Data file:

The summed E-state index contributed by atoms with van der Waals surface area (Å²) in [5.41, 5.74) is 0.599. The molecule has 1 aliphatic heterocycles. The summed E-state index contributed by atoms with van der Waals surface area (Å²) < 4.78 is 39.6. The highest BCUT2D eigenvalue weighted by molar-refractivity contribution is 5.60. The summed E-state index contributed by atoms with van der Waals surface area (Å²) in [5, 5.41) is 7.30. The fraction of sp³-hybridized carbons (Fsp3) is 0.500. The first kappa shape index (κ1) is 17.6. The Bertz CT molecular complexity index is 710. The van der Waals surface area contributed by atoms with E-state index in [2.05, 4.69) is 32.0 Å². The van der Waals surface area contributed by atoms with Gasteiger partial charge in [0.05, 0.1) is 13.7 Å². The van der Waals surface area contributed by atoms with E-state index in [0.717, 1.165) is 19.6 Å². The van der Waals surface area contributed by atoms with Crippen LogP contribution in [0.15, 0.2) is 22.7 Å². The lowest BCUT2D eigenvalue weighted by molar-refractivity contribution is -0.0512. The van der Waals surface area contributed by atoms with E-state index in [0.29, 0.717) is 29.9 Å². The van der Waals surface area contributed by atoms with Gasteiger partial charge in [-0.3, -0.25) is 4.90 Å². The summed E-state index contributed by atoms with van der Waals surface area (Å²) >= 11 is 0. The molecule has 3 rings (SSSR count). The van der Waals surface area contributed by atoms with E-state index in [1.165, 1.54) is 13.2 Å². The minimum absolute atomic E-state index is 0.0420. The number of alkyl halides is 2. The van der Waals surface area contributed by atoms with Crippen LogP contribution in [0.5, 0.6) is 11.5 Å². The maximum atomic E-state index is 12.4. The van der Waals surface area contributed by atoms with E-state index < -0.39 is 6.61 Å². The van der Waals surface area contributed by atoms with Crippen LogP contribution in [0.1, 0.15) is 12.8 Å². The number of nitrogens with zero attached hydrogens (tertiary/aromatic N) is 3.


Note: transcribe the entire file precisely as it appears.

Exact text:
The summed E-state index contributed by atoms with van der Waals surface area (Å²) in [5.41, 5.74) is 0.599. The molecule has 1 aliphatic heterocycles. The summed E-state index contributed by atoms with van der Waals surface area (Å²) < 4.78 is 39.6. The highest BCUT2D eigenvalue weighted by molar-refractivity contribution is 5.60. The summed E-state index contributed by atoms with van der Waals surface area (Å²) in [5, 5.41) is 7.30. The fraction of sp³-hybridized carbons (Fsp3) is 0.500. The first kappa shape index (κ1) is 17.6. The Bertz CT molecular complexity index is 710. The van der Waals surface area contributed by atoms with E-state index in [2.05, 4.69) is 32.0 Å². The van der Waals surface area contributed by atoms with Gasteiger partial charge in [0.05, 0.1) is 13.7 Å². The van der Waals surface area contributed by atoms with E-state index in [0.717, 1.165) is 19.6 Å². The van der Waals surface area contributed by atoms with Crippen LogP contribution in [0.15, 0.2) is 22.7 Å². The lowest BCUT2D eigenvalue weighted by molar-refractivity contribution is -0.0512. The van der Waals surface area contributed by atoms with E-state index in [0.29, 0.717) is 29.9 Å². The van der Waals surface area contributed by atoms with Gasteiger partial charge in [-0.3, -0.25) is 4.90 Å². The summed E-state index contributed by atoms with van der Waals surface area (Å²) >= 11 is 0. The molecule has 3 rings (SSSR count). The van der Waals surface area contributed by atoms with E-state index in [1.165, 1.54) is 13.2 Å². The minimum absolute atomic E-state index is 0.0420. The number of alkyl halides is 2. The van der Waals surface area contributed by atoms with Crippen LogP contribution in [0.5, 0.6) is 11.5 Å². The maximum atomic E-state index is 12.4. The van der Waals surface area contributed by atoms with E-state index < -0.39 is 6.61 Å². The van der Waals surface area contributed by atoms with Crippen LogP contribution in [0.1, 0.15) is 12.8 Å². The number of nitrogens with zero attached hydrogens (tertiary/aromatic N) is 3.